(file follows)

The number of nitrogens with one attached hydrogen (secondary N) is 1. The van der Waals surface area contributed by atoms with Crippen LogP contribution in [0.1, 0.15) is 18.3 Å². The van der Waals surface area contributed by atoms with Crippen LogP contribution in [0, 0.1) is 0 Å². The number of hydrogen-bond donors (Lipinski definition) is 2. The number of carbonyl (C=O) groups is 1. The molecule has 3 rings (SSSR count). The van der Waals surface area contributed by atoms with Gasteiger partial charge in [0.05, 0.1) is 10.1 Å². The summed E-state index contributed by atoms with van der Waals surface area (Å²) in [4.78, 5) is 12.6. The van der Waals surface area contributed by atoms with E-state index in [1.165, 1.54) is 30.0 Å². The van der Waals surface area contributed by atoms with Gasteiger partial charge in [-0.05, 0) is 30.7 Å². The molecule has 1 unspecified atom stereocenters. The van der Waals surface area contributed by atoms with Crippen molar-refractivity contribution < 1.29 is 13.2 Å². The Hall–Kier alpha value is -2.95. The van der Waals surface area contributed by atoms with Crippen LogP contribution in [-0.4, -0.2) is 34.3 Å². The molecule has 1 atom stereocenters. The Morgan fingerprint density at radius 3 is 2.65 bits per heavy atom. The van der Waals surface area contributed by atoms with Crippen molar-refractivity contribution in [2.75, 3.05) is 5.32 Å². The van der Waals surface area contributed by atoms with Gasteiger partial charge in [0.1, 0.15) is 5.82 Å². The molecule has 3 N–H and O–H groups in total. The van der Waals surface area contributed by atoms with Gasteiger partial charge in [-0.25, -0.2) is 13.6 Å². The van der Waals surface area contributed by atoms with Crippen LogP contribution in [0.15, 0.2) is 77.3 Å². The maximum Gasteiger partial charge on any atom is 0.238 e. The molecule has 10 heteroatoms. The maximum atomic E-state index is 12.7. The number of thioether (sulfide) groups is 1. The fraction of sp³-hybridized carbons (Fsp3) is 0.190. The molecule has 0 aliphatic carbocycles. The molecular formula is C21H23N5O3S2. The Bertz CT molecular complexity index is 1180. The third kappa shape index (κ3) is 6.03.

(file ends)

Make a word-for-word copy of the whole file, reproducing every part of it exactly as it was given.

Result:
The number of nitrogens with one attached hydrogen (secondary N) is 1. The van der Waals surface area contributed by atoms with Crippen LogP contribution in [0.1, 0.15) is 18.3 Å². The van der Waals surface area contributed by atoms with Crippen LogP contribution in [0, 0.1) is 0 Å². The number of hydrogen-bond donors (Lipinski definition) is 2. The number of carbonyl (C=O) groups is 1. The molecule has 3 rings (SSSR count). The van der Waals surface area contributed by atoms with Gasteiger partial charge in [0.05, 0.1) is 10.1 Å². The summed E-state index contributed by atoms with van der Waals surface area (Å²) in [4.78, 5) is 12.6. The van der Waals surface area contributed by atoms with E-state index in [1.165, 1.54) is 30.0 Å². The van der Waals surface area contributed by atoms with Gasteiger partial charge in [-0.05, 0) is 30.7 Å². The molecule has 1 unspecified atom stereocenters. The van der Waals surface area contributed by atoms with Crippen molar-refractivity contribution < 1.29 is 13.2 Å². The Hall–Kier alpha value is -2.95. The van der Waals surface area contributed by atoms with Crippen LogP contribution in [-0.4, -0.2) is 34.3 Å². The molecule has 1 atom stereocenters. The Morgan fingerprint density at radius 3 is 2.65 bits per heavy atom. The van der Waals surface area contributed by atoms with Crippen molar-refractivity contribution in [2.75, 3.05) is 5.32 Å². The van der Waals surface area contributed by atoms with Gasteiger partial charge in [0.1, 0.15) is 5.82 Å². The molecule has 3 N–H and O–H groups in total. The van der Waals surface area contributed by atoms with Gasteiger partial charge in [-0.25, -0.2) is 13.6 Å². The van der Waals surface area contributed by atoms with Crippen LogP contribution in [0.15, 0.2) is 77.3 Å². The maximum Gasteiger partial charge on any atom is 0.238 e. The molecule has 10 heteroatoms. The maximum atomic E-state index is 12.7. The number of thioether (sulfide) groups is 1. The fraction of sp³-hybridized carbons (Fsp3) is 0.190. The molecule has 0 aliphatic carbocycles. The molecular formula is C21H23N5O3S2. The Bertz CT molecular complexity index is 1180. The third kappa shape index (κ3) is 6.03.